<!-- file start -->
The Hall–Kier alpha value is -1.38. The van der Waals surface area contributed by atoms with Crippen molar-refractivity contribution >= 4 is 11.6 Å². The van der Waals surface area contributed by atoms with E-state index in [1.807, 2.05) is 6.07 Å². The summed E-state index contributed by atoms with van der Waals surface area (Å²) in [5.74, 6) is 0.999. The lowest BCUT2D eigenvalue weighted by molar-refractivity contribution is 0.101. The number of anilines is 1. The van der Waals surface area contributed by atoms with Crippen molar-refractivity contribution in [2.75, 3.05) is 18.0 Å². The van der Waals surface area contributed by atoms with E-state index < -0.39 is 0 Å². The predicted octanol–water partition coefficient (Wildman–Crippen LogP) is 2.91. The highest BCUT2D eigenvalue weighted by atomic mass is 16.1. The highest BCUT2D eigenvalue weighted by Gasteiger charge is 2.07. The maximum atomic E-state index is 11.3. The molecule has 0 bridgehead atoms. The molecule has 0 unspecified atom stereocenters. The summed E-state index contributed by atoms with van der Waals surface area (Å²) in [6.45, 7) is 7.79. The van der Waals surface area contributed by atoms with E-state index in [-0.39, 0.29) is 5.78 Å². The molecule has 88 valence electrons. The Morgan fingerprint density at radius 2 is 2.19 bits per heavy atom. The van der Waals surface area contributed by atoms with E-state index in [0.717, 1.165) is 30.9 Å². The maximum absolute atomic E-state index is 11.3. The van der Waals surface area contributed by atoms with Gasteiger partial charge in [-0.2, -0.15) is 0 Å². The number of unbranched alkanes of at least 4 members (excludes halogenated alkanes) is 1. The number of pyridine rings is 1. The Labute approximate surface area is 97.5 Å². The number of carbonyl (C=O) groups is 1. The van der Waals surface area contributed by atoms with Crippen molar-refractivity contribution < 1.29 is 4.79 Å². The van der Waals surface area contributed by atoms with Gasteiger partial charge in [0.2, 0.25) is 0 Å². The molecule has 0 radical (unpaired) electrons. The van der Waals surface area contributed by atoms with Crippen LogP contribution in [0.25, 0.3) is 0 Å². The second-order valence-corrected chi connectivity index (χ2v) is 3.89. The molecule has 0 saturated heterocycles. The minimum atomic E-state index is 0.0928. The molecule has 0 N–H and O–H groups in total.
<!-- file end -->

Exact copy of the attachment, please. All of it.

The Hall–Kier alpha value is -1.38. The van der Waals surface area contributed by atoms with Crippen molar-refractivity contribution >= 4 is 11.6 Å². The van der Waals surface area contributed by atoms with E-state index in [1.807, 2.05) is 6.07 Å². The summed E-state index contributed by atoms with van der Waals surface area (Å²) in [5.74, 6) is 0.999. The lowest BCUT2D eigenvalue weighted by molar-refractivity contribution is 0.101. The number of anilines is 1. The van der Waals surface area contributed by atoms with Crippen molar-refractivity contribution in [2.75, 3.05) is 18.0 Å². The van der Waals surface area contributed by atoms with E-state index < -0.39 is 0 Å². The predicted octanol–water partition coefficient (Wildman–Crippen LogP) is 2.91. The highest BCUT2D eigenvalue weighted by atomic mass is 16.1. The highest BCUT2D eigenvalue weighted by Gasteiger charge is 2.07. The maximum atomic E-state index is 11.3. The molecule has 0 bridgehead atoms. The molecule has 0 unspecified atom stereocenters. The summed E-state index contributed by atoms with van der Waals surface area (Å²) in [6.45, 7) is 7.79. The van der Waals surface area contributed by atoms with E-state index in [-0.39, 0.29) is 5.78 Å². The molecule has 88 valence electrons. The Morgan fingerprint density at radius 2 is 2.19 bits per heavy atom. The van der Waals surface area contributed by atoms with E-state index in [0.717, 1.165) is 30.9 Å². The maximum absolute atomic E-state index is 11.3. The van der Waals surface area contributed by atoms with Gasteiger partial charge in [-0.2, -0.15) is 0 Å². The number of unbranched alkanes of at least 4 members (excludes halogenated alkanes) is 1. The number of pyridine rings is 1. The Labute approximate surface area is 97.5 Å². The number of carbonyl (C=O) groups is 1. The van der Waals surface area contributed by atoms with Crippen molar-refractivity contribution < 1.29 is 4.79 Å². The van der Waals surface area contributed by atoms with Gasteiger partial charge in [0.2, 0.25) is 0 Å². The molecule has 0 radical (unpaired) electrons. The van der Waals surface area contributed by atoms with Crippen LogP contribution in [0.25, 0.3) is 0 Å². The second-order valence-corrected chi connectivity index (χ2v) is 3.89. The molecule has 0 saturated heterocycles. The minimum atomic E-state index is 0.0928. The molecule has 0 N–H and O–H groups in total.